Posts Tagged ‘Ester’

The “White City Trio” – The formation of an amide from an acid and an amine in non-polar solution (updated).

Wednesday, August 8th, 2018
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White City is a small area in west london created as an exhibition site in 1908, morphing over the years into an Olympic games venue, a greyhound track, the home nearby of the BBC (British Broadcasting Corporation) and most recently the new western campus for Imperial College London. The first Imperial department to move into the MSRH (Molecular Sciences Research Hub) building is chemistry. As a personal celebration of this occasion, I here dedicate three transition states located during my first week of occupancy there, naming them the White City trio following earlier inspiration by a string trio and their own instruments.

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Anomeric effects at boron, silicon and phosphorus.

Friday, July 1st, 2016
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The anomeric effect occurs at 4-coordinate (sp3) carbon centres carrying two oxygen substituents and involves an alignment of a lone electron pair on one oxygen with the adjacent C-O σ*-bond of the other oxygen. Here I explore whether other centres can exhibit the phenomenon. I start with 4-coordinate boron, using the crystal structure search definition below (along with R < 0.1, no disorder, no errors).[1]anomeric-bo-sq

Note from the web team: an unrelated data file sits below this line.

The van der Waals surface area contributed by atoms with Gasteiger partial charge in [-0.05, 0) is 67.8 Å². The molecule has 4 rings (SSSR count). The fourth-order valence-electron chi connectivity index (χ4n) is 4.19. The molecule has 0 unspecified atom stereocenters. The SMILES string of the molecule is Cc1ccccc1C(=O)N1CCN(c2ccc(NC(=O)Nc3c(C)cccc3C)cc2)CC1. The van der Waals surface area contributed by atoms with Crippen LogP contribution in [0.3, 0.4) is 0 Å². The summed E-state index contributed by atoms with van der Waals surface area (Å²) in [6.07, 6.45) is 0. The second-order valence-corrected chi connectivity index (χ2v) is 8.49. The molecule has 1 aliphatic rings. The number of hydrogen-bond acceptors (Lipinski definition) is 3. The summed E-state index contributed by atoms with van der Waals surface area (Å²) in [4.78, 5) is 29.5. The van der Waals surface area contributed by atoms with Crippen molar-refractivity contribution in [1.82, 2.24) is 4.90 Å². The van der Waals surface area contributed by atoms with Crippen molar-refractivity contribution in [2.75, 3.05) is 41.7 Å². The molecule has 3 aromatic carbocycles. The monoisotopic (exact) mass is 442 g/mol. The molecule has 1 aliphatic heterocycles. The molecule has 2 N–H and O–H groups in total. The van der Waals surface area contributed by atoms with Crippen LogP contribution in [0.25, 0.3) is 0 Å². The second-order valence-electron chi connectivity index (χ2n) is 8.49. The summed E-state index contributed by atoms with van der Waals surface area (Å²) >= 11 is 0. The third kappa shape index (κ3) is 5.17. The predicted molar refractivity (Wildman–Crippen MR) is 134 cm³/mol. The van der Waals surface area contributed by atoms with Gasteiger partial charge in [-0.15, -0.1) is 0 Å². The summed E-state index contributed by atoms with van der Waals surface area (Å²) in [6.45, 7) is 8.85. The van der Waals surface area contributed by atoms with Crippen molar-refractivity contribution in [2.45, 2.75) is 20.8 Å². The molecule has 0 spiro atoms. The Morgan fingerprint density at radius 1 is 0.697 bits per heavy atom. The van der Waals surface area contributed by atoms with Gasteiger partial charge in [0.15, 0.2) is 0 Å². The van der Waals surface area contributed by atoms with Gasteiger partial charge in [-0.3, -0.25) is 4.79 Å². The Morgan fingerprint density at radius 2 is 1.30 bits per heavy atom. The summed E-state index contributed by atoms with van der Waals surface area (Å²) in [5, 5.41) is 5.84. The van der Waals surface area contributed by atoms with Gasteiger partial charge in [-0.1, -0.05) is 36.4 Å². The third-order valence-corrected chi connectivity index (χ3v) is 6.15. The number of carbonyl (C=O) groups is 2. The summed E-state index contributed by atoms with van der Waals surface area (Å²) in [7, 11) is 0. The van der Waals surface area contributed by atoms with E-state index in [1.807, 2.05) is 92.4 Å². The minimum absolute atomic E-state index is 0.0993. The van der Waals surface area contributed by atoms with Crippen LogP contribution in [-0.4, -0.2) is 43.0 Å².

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References

  1. Henry Rzepa., "Anomeric effects at boron, silicon and phosphorus.", 2016. http://dx.doi.org/10.14469/hpc/696

Why is the carbonyl IR stretch in an ester higher than in a ketone: crystal structure data mining.

Saturday, June 18th, 2016
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In this post, I pondered upon the C=O infra-red spectroscopic properties of esters, and showed three possible electronic influences:

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What is the approach trajectory of enhanced (super?) nucleophiles towards a carbonyl group?

Wednesday, May 11th, 2016
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I have previously commented on the Bürgi–Dunitz angle, this being the preferred approach trajectory of a nucleophile towards the electrophilic carbon of a carbonyl group. Some special types of nucleophile such as hydrazines (R2N-NR2) are supposed to have enhanced reactivity[1] due to what might be described as buttressing of adjacent lone pairs. Here I focus in on how this might manifest by performing searches of the Cambridge structural database for intermolecular (non-bonded) interactions between X-Y nucleophiles (X,Y= N,O,S) and carbonyl compounds OC(NM)2.

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References

  1. G. Klopman, K. Tsuda, J. Louis, and R. Davis, "Supernucleophiles—I", Tetrahedron, vol. 26, pp. 4549-4554, 1970. http://dx.doi.org/10.1016/S0040-4020(01)93101-1